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Attackers Abuse Facebook Ad Manager in Credential-Harvesting Campaign

Attackers are utilizing the power of the Facebook brand by using emails that look like they're coming from Facebook Ads Manager.

 

Attackers are capitalising on the power of the Facebook brand by sending emails that appear to be from Facebook Ads Manager. The plan is to trick victims into providing their credentials and credit card information on a Facebook lead generation form. 

According to a report published on Tuesday by Avanan's security research team, attackers are sending phishing messages that seem to be urgent warnings from Meta's "Facebook AdManager" team. The messages claim that the victim is not following the company's ad policies and that the ad account will be terminated if the target does not appeal to the fictional violation. 

The "appeal form" link takes visitors to a credential-harvesting site that collects passwords and credit card information using a real Facebook lead-generation form.

An intriguing aspect of the campaign is that, rather than using a harvesting site hosted on a suspect IP somewhere, attackers are exploiting the Facebook ads system to create malicious lead-generation forms. This method kills two birds with one stone: For starters, it deceives many automated checks for malicious links used by email platforms. The Avanan team refers to using legitimate sites as the Static Expressway.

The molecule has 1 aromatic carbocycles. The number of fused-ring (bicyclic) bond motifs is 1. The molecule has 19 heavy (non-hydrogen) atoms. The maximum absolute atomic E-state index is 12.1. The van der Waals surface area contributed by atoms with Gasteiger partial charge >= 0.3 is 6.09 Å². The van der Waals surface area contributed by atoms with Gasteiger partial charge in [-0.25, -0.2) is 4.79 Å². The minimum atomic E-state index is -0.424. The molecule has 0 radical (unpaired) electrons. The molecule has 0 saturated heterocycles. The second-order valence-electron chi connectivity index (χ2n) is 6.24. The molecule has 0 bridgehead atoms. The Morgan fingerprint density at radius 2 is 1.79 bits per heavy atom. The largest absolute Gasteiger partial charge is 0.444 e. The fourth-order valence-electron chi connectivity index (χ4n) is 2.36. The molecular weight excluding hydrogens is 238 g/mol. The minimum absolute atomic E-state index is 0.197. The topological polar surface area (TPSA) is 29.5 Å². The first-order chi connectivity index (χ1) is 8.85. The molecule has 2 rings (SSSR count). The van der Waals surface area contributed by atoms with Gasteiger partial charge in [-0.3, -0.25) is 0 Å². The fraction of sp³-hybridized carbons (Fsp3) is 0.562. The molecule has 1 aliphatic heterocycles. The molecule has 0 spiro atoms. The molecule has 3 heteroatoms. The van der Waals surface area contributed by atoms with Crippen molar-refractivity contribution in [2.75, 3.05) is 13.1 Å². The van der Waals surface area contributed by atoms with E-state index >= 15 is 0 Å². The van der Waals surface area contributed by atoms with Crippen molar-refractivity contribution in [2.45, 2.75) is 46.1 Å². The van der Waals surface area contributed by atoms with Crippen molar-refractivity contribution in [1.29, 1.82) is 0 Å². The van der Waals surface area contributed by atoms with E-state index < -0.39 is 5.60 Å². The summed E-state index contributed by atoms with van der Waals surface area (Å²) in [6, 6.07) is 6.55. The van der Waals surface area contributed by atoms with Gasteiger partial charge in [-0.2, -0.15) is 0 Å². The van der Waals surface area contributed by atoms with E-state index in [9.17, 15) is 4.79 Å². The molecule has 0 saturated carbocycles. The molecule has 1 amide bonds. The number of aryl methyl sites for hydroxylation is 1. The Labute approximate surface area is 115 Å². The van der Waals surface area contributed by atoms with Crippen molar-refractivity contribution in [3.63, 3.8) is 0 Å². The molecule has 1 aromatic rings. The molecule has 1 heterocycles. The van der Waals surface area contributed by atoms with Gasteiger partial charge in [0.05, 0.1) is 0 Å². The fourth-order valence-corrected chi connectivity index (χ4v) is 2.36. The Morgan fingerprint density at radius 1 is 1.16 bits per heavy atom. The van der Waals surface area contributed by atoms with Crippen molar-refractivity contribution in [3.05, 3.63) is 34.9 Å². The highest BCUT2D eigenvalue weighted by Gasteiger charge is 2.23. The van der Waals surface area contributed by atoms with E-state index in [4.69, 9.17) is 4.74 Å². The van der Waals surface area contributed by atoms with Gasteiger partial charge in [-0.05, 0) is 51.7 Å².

Jeremy Fuchs, cybersecurity researcher for Avanan explained in the report, "Hackers are leveraging sites that appear on static Allow Lists. That means that email security services have broadly decided that these sites are trustworthy, and thus anything related to them comes through to the inbox."

Furthermore, using Facebook Ads forms provides a high level of realism for any of Facebook's eight billion advertising users who are already familiar with the Ads Manager platform and the lead-generation forms it generates.

"For the end user, seeing that their Facebook ad account has been suspended is cause for concern," Fuchs said. "Since it’s a legitimate Facebook link, the user would feel confident continuing on."

While the sites used in this credential harvesting campaign appeared to be legitimate, Fuchs discovered a red flag in the phishing messages: These are typically sent from Outlook accounts such as pageguidelinesfacebook@outlook.com.

Furthermore, the physical address footer in the emails is incorrect. However, if users did not notice these details, they could easily be duped by this hoax. According to earlier this year's research, brand impersonations, or brandjacking, like these elevated by 274% last year as attackers continue to peddle their scams by appearing to come from trustworthy sources. Facebook is a popular platform for phishers to imitate. 

According to a Vade report released this spring, Facebook was the most impersonated brand last year, edging out perennial favourite Microsoft for the top spot. Email attacks increased by 48% in the first half of 2022, as per Abnormal Security research, with more than one in ten attacks impersonating well-known brands. So far in 2022, 256 individual brands have been impersonated, with LinkedIn and Microsoft appearing to be the favourites.
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